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Tapan Kumar Nath

University of Nottingham Malaysia, Malaysia

Title: The intensification of agro-forestry in shifting cultivation areas of Chittagong hill tracts, Bangladesh

Biography

Tapan Kumar Nath has completed his Bachelor’s and Master’s in Forestry from University of Chittagong, Bangladesh and obtained PhD in Forest Science from the University of Tokyo, Japan. He was awarded a two-year (2007-2009) JSPS (Japan Society for the Promotion of Science) Post-doctoral fellowship just after his PhD. He joined at Institute of Forestry and Environmental Sciences, University of Chittagong as a Lecturer in 1999 and has been working till date. He was a Visiting Faculty (January - March 2010) at Asian Institute of Technology, Thailand and Visiting Professor (April - October 2013) at the University of Tokyo. He has been teaching several courses related to collaborative natural resources management in Bangladesh, Japan and Thailand. He joined at the University of Nottingham Malaysia Campus in March 2014 as an Associate Professor.

Abstract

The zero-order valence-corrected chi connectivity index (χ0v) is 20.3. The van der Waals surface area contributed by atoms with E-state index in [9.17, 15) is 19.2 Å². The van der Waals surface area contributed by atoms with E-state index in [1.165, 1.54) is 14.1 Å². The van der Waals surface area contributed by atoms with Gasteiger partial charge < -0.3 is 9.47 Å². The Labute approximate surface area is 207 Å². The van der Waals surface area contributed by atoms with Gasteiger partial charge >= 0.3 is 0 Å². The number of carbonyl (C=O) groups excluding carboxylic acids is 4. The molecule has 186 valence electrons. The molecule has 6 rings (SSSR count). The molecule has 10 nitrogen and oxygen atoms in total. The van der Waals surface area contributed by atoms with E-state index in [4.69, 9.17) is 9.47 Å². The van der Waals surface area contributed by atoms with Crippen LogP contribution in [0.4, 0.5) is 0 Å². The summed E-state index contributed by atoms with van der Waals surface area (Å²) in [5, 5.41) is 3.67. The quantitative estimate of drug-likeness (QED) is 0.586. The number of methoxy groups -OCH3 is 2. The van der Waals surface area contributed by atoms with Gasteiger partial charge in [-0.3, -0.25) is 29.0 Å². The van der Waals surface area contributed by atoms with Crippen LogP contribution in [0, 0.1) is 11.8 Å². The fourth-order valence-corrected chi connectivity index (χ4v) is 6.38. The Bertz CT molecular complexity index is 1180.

Shifting cultivation is now considered a largely unsustainable type of agro-ecosystem because of declines in productivity that come with increasing population pressure, shortening of fallow periods and non-availability of alternative land. Efforts to promote the adoption of agro-forestry to improve shifting cultivation systems have been increasing. Here, we discuss intensification of agro-forestry in shifting cultivation areas of Chittagong hill tracts (CHT), Bangladesh through community participation. Drawing on field data from a collaborative agro-forestry research project implemented in CHT, it describes the use of agro-forestry development, its sustainability, the challenges and opportunities of agro-forestry development. We worked with villagers in three para (hamlets) to develop a participatory approach to the development of agro-forestry options. On the basis of a combination of participants’ preferences and expert opinion, crop combinations were selected and agri-hortisilvicultural agro-forestry systems developed. These participants now cultivate agricultural crops continuously year-on-year on slopes formerly subject to shifting systems. The benefit-cost ratio for agricultural crops was 3:1. Seedlings are growing well and average survival rates at more than 70%. More than 80% participants are now interested in agro-forestry and 54% desire to expand agro-forestry to other areas. For the future development and promotion of agro-forestry by tribal communities in the CHT, conclusions are drawn about modes of collaborative working with local partners.